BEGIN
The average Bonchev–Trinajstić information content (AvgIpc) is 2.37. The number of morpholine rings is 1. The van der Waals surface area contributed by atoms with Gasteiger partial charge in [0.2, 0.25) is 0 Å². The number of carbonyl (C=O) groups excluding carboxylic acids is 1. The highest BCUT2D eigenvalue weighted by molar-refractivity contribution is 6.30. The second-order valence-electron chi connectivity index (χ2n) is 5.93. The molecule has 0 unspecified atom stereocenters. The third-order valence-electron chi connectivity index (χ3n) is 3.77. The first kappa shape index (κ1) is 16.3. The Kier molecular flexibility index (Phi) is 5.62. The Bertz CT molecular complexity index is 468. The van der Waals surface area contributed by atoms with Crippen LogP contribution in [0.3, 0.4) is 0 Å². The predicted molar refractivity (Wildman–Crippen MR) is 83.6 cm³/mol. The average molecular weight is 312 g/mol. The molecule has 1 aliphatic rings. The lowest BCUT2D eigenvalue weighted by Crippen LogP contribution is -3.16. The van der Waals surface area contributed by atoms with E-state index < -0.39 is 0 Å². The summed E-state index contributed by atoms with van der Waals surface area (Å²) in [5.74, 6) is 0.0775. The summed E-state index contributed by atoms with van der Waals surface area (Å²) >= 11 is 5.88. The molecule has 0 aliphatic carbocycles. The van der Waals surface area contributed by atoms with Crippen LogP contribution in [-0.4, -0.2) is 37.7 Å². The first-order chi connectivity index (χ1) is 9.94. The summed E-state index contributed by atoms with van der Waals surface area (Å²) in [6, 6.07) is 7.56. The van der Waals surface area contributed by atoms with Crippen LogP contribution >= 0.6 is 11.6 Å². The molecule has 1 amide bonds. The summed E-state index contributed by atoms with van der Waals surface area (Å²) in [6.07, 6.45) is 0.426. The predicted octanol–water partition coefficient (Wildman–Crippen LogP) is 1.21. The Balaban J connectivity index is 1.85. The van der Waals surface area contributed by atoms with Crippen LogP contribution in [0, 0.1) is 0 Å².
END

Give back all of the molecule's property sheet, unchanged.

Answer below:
The average Bonchev–Trinajstić information content (AvgIpc) is 2.37. The number of morpholine rings is 1. The van der Waals surface area contributed by atoms with Gasteiger partial charge in [0.2, 0.25) is 0 Å². The number of carbonyl (C=O) groups excluding carboxylic acids is 1. The highest BCUT2D eigenvalue weighted by molar-refractivity contribution is 6.30. The second-order valence-electron chi connectivity index (χ2n) is 5.93. The molecule has 0 unspecified atom stereocenters. The third-order valence-electron chi connectivity index (χ3n) is 3.77. The first kappa shape index (κ1) is 16.3. The Kier molecular flexibility index (Phi) is 5.62. The Bertz CT molecular complexity index is 468. The van der Waals surface area contributed by atoms with Crippen LogP contribution in [0.3, 0.4) is 0 Å². The predicted molar refractivity (Wildman–Crippen MR) is 83.6 cm³/mol. The average molecular weight is 312 g/mol. The molecule has 1 aliphatic rings. The lowest BCUT2D eigenvalue weighted by Crippen LogP contribution is -3.16. The van der Waals surface area contributed by atoms with E-state index < -0.39 is 0 Å². The summed E-state index contributed by atoms with van der Waals surface area (Å²) in [5.74, 6) is 0.0775. The summed E-state index contributed by atoms with van der Waals surface area (Å²) >= 11 is 5.88. The molecule has 0 aliphatic carbocycles. The van der Waals surface area contributed by atoms with Crippen LogP contribution in [-0.4, -0.2) is 37.7 Å². The first-order chi connectivity index (χ1) is 9.94. The summed E-state index contributed by atoms with van der Waals surface area (Å²) in [6, 6.07) is 7.56. The van der Waals surface area contributed by atoms with Crippen LogP contribution >= 0.6 is 11.6 Å². The molecule has 1 amide bonds. The summed E-state index contributed by atoms with van der Waals surface area (Å²) in [6.07, 6.45) is 0.426. The predicted octanol–water partition coefficient (Wildman–Crippen LogP) is 1.21. The Balaban J connectivity index is 1.85. The van der Waals surface area contributed by atoms with Crippen LogP contribution in [0, 0.1) is 0 Å².